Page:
Mediator Qatar said on Monday a deal had been reached to extend a truce between Israeli and Hamas forces in Gaza by two days, continuing a pause in seven weeks of warfare in the Palestinian enclave.
“An agreement has been reached to extend the humanitarian truce for an additional two days in the Gaza Strip,” a Qatari foreign ministry spokesperson said in a post on social media platform X.
Hamas also said it had agreed to a two-day extension to the truce with Qatar and Egypt, who have been facilitating indirect negotiations between the two sides.
“An agreement has been reached with the brothers in Qatar and Egypt to extend the temporary humanitarian truce by two more days, with the same conditions as in the previous truce,” a Hamas official said in a phone call with Reuters.
There was no immediate comment from Israel, but a White House official confirmed an agreement had been reached.
Before the statements, the head of Egypt’s State Information Service, Diaa Rashwan, had said an extension agreement was close and would include the release of 20 Israeli hostages from among those seized by Hamas during its Oct. 7 assault on southern Israel. In exchange 60 Palestinian prisoners held in Israeli jails would be freed, he said.
The initial truce was due to end on Monday night.
With the release of 11 Israeli hostages expected on Monday, negotiations remain ongoing for the release of 33 Palestinians, Rashwan added.
The truce agreed last week was the first halt in fighting in the seven weeks since Hamas attacked Israel, killing 1,200 people and taking about 240 hostages back into Gaza, according to Israeli tallies.
In response to that attack, Israel launched a military campaign of air strikes and ground operations against terrorist targets in Hamas-ruled Gaza.
On Sunday, Hamas freed 17 people, including a four-year-old Israeli-American girl, bringing the total number the terrorist group has released since Friday to 58, including foreigners. Israel freed 39 teenage Palestinian prisoners on Sunday, taking the total number of Palestinians freed under the truce to 117.
Under the terms of the current deal, Hamas is due to release in total 50 Israeli women and children held hostage in Gaza. There is no limit in the deal on the number of foreigners it can release.
An Israeli government spokesperson said the total number of hostages still held in Gaza on Monday was 184, including 14 foreigners and 80 Israelis with dual nationality.
The post Deal Reached to Extend Israel-Hamas Truce in Gaza by Two Days first appeared on Algemeiner.com.
‘The mobs will not silence my voice’ says Conservative MP Melissa Lantsman after her Thornhill office is plastered with anti-Israel posters
Posters slamming Israel and decrying Canada’s suspension of funding to UNRWA were found at the Thornhill, Ont., offices of Melissa Lantsman, a pro-Israel and Jewish Conservative MP who serves as deputy leader of the Official Opposition. “Blood on Your Hands,” “Stop Arming Israel” and “Fund UNRWA Now” were among the messages found taped to […]
IDF Chief Weighs in on Ultra-Orthodox Military Service, Week After New Draft Bill Proposed
IDF Chief of Staff Herzi Halevi called on the ultra-Orthodox public to mobilize for the current and future wars, a position at odds with their historic role in the state, in which they enjoy near blanket exemptions from military service.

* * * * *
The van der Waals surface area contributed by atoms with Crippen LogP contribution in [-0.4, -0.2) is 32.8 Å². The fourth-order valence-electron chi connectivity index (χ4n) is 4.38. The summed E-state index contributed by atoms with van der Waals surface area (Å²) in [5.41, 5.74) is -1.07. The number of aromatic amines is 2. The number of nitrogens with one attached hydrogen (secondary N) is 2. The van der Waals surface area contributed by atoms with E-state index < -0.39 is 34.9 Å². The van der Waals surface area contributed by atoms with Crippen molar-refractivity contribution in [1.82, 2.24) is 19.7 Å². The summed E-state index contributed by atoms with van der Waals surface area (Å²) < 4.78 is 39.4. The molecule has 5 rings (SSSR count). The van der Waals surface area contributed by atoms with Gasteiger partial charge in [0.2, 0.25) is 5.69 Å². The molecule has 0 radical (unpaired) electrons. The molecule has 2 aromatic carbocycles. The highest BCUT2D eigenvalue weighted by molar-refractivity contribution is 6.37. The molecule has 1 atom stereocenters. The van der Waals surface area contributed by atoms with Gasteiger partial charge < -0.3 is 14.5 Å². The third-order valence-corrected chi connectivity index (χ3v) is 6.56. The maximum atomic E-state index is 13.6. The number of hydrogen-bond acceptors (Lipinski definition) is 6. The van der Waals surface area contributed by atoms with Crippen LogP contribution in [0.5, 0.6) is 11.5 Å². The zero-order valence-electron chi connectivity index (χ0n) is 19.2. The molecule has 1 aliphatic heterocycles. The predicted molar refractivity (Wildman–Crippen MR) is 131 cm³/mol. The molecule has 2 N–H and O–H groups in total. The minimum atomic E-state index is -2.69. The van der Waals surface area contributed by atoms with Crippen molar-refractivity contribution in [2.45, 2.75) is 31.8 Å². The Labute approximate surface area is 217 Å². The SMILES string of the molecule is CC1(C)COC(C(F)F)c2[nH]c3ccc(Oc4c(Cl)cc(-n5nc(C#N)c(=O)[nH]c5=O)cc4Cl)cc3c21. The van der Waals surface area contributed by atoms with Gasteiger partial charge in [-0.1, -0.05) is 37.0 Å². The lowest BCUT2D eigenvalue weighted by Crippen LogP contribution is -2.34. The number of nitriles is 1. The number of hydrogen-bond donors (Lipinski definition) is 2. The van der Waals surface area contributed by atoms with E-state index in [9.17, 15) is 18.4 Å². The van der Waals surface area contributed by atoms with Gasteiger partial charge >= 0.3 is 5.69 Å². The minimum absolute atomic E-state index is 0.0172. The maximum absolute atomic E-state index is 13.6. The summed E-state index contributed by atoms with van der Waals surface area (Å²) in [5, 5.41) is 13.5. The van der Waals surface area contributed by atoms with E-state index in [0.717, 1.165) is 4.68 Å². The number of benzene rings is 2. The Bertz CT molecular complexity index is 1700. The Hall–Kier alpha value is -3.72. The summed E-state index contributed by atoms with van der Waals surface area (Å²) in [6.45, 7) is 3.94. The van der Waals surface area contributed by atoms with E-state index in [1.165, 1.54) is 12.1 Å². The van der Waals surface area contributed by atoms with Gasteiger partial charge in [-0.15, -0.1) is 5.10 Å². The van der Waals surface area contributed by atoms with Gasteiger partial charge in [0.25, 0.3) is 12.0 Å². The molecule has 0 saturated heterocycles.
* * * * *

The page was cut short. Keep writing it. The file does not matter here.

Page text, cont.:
“In these challenging days, there is one thing that is very clear: Everyone should mobilize for the defense of the homeland,” Halevi said.
He added: “This is a different era, and what was before it will certainly be re-examined. The IDF has always sought to bring into its ranks from all sections of Israeli society. This war illustrates the need to change. Join the service, protect the homeland. We have a historic opportunity to expand the sources of recruitment for the IDF at a time when the necessity is very high. We will know how to create the right solutions and conditions for any population that will join this noble mission.”
The issue of ultra-Orthodox enlistment in the IDF has been a hot button issue since the state’s establishment in 1948 and, in more recent years, the cause of wide scale backlash against the community. As part of an agreement when the state was founded, the ultra-Orthodox public was exempted completely from service. However, as the years progressed and the population grew exponentially, critics of the policy decried the unfairness of it.
A bill last week was introduced by the ruling Likud Party that called for an increase in military service time, particularly for reserve forces, yet failed to discuss the ultra-Orthodox issue. Backlash from both opposition and coalition members was swift.
Finance Minister Bezalel Smotrich at the time said, “The ultra-Orthodox public is dear and loved and contributes a lot to the State of Israel, and it is now essential that it also take a more significant part in the tasks of defense and security. This move should happen out of dialogue and discussion and not by coercion or, God forbid, by defamation. Religious Zionism proves that it is possible to combine Torah study and observance of minor and severe mitzvot together with military service at the front. My ultra-Orthodox brothers, we need you!”
Halevi’s comments were his first on the highly contentious issue.
The post IDF Chief Weighs in on Ultra-Orthodox Military Service, Week After New Draft Bill Proposed first appeared on Algemeiner.com.
Israeli victims of the Oct. 7 attacks present their case to the International Criminal Court, hoping for arrest warrants against Hamas
A legal brief documenting the kidnapping, rape, torture and executions of Israelis who are being held hostage by Hamas terrorists in Gaza has been filed at the International Criminal Court by the Canadian-based Raoul Wallenberg Centre for Human Rights. The 1,000-page dossier documents the brutality of the Oct. 7 Hamas attacks on Israel, which killed […]